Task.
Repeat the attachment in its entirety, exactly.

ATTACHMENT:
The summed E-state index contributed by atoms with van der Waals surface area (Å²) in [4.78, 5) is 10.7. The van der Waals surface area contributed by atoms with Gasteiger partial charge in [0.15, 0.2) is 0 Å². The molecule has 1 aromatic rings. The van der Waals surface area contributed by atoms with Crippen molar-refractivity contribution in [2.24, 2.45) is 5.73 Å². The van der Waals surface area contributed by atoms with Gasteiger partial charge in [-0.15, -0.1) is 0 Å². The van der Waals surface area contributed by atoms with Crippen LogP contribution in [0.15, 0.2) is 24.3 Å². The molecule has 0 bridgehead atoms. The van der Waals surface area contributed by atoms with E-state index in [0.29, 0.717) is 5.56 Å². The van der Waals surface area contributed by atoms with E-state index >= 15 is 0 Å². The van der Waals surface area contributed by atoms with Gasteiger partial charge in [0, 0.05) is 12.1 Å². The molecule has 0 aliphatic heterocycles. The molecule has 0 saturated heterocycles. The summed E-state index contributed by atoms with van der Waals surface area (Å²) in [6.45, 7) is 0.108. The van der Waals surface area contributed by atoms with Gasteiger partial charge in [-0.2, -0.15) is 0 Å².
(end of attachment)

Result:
The summed E-state index contributed by atoms with van der Waals surface area (Å²) in [4.78, 5) is 10.7. The van der Waals surface area contributed by atoms with Gasteiger partial charge in [0.15, 0.2) is 0 Å². The molecule has 1 aromatic rings. The van der Waals surface area contributed by atoms with Crippen molar-refractivity contribution in [2.24, 2.45) is 5.73 Å². The van der Waals surface area contributed by atoms with Gasteiger partial charge in [-0.15, -0.1) is 0 Å². The van der Waals surface area contributed by atoms with Crippen LogP contribution in [0.15, 0.2) is 24.3 Å². The molecule has 0 bridgehead atoms. The van der Waals surface area contributed by atoms with E-state index in [0.29, 0.717) is 5.56 Å². The van der Waals surface area contributed by atoms with E-state index >= 15 is 0 Å². The van der Waals surface area contributed by atoms with Gasteiger partial charge in [0, 0.05) is 12.1 Å². The molecule has 0 aliphatic heterocycles. The molecule has 0 saturated heterocycles. The summed E-state index contributed by atoms with van der Waals surface area (Å²) in [6.45, 7) is 0.108. The van der Waals surface area contributed by atoms with Gasteiger partial charge in [-0.2, -0.15) is 0 Å².